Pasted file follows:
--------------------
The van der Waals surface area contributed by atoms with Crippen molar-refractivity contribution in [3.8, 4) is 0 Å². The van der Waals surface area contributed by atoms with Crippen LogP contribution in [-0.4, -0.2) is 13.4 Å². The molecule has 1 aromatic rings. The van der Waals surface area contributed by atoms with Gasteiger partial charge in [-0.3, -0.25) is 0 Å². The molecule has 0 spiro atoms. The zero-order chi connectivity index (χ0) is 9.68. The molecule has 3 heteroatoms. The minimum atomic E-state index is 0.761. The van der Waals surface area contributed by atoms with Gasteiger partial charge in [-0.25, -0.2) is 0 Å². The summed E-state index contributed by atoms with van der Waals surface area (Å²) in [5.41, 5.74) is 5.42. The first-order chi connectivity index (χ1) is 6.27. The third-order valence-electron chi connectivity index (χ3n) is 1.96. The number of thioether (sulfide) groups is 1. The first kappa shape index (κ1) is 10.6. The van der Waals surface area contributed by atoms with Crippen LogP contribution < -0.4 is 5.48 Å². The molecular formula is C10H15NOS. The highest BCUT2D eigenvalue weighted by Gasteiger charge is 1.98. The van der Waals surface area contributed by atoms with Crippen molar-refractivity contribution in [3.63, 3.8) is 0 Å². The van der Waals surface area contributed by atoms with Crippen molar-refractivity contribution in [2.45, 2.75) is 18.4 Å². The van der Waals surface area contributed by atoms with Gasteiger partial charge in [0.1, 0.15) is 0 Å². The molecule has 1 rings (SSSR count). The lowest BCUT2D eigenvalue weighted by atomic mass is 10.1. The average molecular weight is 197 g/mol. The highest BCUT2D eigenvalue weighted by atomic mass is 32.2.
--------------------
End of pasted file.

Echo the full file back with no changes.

The van der Waals surface area contributed by atoms with Crippen molar-refractivity contribution in [3.8, 4) is 0 Å². The van der Waals surface area contributed by atoms with Crippen LogP contribution in [-0.4, -0.2) is 13.4 Å². The molecule has 1 aromatic rings. The van der Waals surface area contributed by atoms with Gasteiger partial charge in [-0.3, -0.25) is 0 Å². The molecule has 0 spiro atoms. The zero-order chi connectivity index (χ0) is 9.68. The molecule has 3 heteroatoms. The minimum atomic E-state index is 0.761. The van der Waals surface area contributed by atoms with Gasteiger partial charge in [-0.25, -0.2) is 0 Å². The summed E-state index contributed by atoms with van der Waals surface area (Å²) in [5.41, 5.74) is 5.42. The first-order chi connectivity index (χ1) is 6.27. The third-order valence-electron chi connectivity index (χ3n) is 1.96. The number of thioether (sulfide) groups is 1. The first kappa shape index (κ1) is 10.6. The van der Waals surface area contributed by atoms with Crippen LogP contribution < -0.4 is 5.48 Å². The molecular formula is C10H15NOS. The highest BCUT2D eigenvalue weighted by Gasteiger charge is 1.98. The van der Waals surface area contributed by atoms with Crippen molar-refractivity contribution in [3.63, 3.8) is 0 Å². The van der Waals surface area contributed by atoms with Crippen molar-refractivity contribution in [2.45, 2.75) is 18.4 Å². The van der Waals surface area contributed by atoms with Gasteiger partial charge in [0.1, 0.15) is 0 Å². The molecule has 1 rings (SSSR count). The lowest BCUT2D eigenvalue weighted by atomic mass is 10.1. The average molecular weight is 197 g/mol. The highest BCUT2D eigenvalue weighted by atomic mass is 32.2.